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Wentworth byelection
Liberal candidate for Wentworth Dave Sharma, and Scott Morrison

If the Liberal Party has learned nothing else in recent months — and you can pretty much write your own punchline at this point — they are at least showing a newly acquired appreciation of the importance of tamping down expectations ahead of a tough byelection.

It was a very different story before Super Saturday in late July, when expectations reigned of a looming humiliation for Bill Shorten, and every tweak of Anthony Albanese’s eyebrow was interpreted as positioning for its aftermath.

For a government in an improving but still dangerous position in the polls, the opportunity to stir the pot proved impossible to resist.

Far from walking back suggestions they stood poised to achieve the historic feat of poaching one or more seats from the opposition, the Liberals circulated polling in the last week of the campaign showing they had their nose in front in the northern Tasmanian seat of Braddon, while a cocky Peter Dutton put it to a radio interviewer that a Liberal-National Party win in Longman, neighbour to his own outer Brisbane electorate of Dickson, was essentially a done deal.

So when it became apparent on election night that things weren’t panning out that way, an honourably narrow defeat for the Liberals in Braddon was ignored, and a surprisingly poor showing in Longman was all anyone could talk about, within the party or without.

Thus began the series of events that would bring down Malcolm Turnbull six weeks later, which in turn set the stage for tomorrow’s sequel in Wentworth.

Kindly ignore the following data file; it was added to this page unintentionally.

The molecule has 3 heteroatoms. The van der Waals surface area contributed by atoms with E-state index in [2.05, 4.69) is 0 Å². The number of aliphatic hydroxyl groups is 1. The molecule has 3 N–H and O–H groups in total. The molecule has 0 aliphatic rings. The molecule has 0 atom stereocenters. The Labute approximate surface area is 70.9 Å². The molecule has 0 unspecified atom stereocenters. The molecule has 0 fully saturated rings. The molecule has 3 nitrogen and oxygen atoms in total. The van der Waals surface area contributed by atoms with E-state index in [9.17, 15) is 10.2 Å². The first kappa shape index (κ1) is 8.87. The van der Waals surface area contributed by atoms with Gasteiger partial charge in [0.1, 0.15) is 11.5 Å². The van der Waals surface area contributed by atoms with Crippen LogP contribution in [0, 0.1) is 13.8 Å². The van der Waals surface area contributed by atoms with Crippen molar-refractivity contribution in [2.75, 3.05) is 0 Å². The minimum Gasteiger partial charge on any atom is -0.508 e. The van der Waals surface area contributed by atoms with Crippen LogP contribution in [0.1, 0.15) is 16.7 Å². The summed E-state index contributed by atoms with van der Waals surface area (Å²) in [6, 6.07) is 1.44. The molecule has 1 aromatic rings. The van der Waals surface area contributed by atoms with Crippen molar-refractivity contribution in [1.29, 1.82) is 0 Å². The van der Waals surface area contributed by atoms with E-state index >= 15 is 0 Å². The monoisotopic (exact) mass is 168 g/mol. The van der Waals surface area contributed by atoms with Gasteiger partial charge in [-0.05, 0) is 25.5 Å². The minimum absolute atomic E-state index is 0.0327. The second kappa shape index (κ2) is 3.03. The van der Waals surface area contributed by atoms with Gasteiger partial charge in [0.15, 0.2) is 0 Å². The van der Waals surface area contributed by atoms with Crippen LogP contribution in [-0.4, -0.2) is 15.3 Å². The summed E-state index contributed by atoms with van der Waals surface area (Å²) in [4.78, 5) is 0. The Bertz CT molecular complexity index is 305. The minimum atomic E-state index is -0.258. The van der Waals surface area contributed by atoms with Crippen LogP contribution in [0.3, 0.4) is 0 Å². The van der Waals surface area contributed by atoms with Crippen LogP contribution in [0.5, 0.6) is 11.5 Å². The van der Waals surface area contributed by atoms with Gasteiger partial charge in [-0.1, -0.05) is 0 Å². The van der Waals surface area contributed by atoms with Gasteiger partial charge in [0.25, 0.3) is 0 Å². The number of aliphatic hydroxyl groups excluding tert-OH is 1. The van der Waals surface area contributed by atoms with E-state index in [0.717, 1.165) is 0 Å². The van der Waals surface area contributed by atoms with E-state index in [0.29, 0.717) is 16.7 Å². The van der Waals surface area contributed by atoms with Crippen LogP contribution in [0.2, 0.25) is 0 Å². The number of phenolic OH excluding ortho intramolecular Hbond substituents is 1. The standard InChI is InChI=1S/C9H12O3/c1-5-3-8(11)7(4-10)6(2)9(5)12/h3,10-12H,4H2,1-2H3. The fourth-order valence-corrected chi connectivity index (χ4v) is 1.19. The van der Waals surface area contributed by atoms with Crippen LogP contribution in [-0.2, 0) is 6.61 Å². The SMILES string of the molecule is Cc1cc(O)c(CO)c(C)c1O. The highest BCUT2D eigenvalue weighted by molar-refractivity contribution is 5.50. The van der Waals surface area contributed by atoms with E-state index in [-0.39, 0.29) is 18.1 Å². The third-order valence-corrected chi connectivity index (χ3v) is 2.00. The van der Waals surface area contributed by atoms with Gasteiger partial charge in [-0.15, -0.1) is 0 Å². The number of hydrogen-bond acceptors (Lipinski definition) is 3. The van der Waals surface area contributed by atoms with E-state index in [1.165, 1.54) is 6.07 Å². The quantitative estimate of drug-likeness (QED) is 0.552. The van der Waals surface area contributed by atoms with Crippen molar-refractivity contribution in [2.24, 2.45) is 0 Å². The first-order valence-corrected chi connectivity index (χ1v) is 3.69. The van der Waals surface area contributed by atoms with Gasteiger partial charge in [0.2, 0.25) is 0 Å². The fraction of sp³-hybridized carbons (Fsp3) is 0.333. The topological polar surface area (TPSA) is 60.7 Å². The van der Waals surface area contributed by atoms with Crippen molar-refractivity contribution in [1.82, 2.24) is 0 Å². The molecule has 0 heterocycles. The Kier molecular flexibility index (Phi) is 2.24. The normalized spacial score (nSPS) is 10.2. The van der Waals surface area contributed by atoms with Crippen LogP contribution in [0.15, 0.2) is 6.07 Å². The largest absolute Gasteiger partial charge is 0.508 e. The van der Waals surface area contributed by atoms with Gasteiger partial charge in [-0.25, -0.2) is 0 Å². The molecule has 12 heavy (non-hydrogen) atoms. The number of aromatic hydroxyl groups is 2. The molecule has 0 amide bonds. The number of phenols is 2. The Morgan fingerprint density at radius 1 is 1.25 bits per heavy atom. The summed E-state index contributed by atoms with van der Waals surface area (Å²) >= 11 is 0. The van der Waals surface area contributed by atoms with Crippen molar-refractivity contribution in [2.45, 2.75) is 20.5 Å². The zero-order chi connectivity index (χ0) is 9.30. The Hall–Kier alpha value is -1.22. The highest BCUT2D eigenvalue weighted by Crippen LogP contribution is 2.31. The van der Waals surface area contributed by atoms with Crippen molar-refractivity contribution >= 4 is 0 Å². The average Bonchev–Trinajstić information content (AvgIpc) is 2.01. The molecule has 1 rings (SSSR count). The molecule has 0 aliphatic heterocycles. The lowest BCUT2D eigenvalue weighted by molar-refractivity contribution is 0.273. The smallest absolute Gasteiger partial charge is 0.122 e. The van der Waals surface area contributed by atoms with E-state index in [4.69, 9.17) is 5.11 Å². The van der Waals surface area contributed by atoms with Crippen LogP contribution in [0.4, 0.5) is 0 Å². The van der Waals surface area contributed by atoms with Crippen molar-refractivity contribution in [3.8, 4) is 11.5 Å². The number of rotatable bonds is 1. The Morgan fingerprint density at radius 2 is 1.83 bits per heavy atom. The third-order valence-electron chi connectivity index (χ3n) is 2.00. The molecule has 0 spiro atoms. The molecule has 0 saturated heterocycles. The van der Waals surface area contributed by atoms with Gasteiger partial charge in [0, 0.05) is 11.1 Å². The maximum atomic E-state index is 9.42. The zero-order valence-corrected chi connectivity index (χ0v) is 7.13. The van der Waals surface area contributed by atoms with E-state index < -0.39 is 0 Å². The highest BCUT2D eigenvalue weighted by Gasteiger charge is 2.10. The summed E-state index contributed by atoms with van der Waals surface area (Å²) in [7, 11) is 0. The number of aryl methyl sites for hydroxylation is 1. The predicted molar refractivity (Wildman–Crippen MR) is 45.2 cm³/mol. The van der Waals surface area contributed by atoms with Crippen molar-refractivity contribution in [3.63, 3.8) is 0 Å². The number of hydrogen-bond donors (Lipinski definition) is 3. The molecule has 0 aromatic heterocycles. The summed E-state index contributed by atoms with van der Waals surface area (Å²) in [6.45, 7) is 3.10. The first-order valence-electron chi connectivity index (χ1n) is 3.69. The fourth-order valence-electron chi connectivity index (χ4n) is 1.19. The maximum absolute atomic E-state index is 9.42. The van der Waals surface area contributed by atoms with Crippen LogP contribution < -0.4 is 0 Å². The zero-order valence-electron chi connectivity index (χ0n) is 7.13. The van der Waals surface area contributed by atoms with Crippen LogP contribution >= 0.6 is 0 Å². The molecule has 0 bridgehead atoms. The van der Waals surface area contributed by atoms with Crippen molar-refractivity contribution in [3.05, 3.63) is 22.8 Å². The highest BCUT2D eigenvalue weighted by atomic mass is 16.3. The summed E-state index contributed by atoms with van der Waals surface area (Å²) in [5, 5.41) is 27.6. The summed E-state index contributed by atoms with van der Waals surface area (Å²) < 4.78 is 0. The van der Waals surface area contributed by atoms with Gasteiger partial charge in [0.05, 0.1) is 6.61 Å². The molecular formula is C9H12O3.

This time the Liberals are setting the bar for themselves as low as it can go, in part by providing “leaked” internal polling to The Australian on Wednesday that credits independent Kerryn Phelps with a 55-45 lead.

Not everyone was convinced – one prominent sceptic being Crikey politics editor Bernard Keane, who accused the Liberals of seeking to “scare voters back into the fold with spurious ‘internal polling’ stories handed to friendly outlets”.

It can hardly be doubted that such was the intention, but whether the means to pursue it were truly “spurious” remains to be established.

With due allowance for the poor performance of seat polling in recent times, a series of ReachTEL polls during the campaign gives cause to suspect otherwise.

Since the pollster’s biases should be consistent from one poll to the next, the movements between its four published results are likely to be meaningful, even if the overall results are askew – and they tell an entirely convincing story.

 

Wentworth byelection

 

After looking competitive early on, Phelps muffed the start of her campaign with an ill-advised decision to direct preferences to Labor, followed by a voter backlash and an unedifying reversal of her position that gave voters on both sides cause to doubt her judgement.

The resulting slump in her support appeared to leave Sharma in the sweet spot, with Labor candidate Tim Murray looking more likely to finish second – and with Murray sure to receive a much weaker flow of preferences than Phelps, even the soft primary vote attributed to him by ReachTEL would have been enough to get him over the line.

However, all that went out the window over the past fortnight, as the government has staggered through a series of self-inflicted disasters that could hardly have been better tailored to offend Wentworth’s socially liberal sensibilities.

In the meantime, Phelps’ early missteps faded from memory, and the Labor campaign took the foot off the accelerator out of recognition that Phelps stands a better chance both of winning the seat and keeping it out of Liberal hands at elections to come.

The ensuing swing back to Phelps recorded by ReachTEL is in line with successive reports of Liberal polling, from Wednesday and a week earlier, suggesting a hitherto tight race had blown out in Phelps’ favour.

Throw in the unmistakable desperation behind the thought bubble about moving the Australian embassy in Israel to Jerusalem, serving no other purpose than to court favour with a Jewish community that accounts for 12.5% of Wentworth’s population, and it seems eminently plausible that the Liberals are genuine in their fears that they will wake up on Sunday morning in minority government.

Peter Fray

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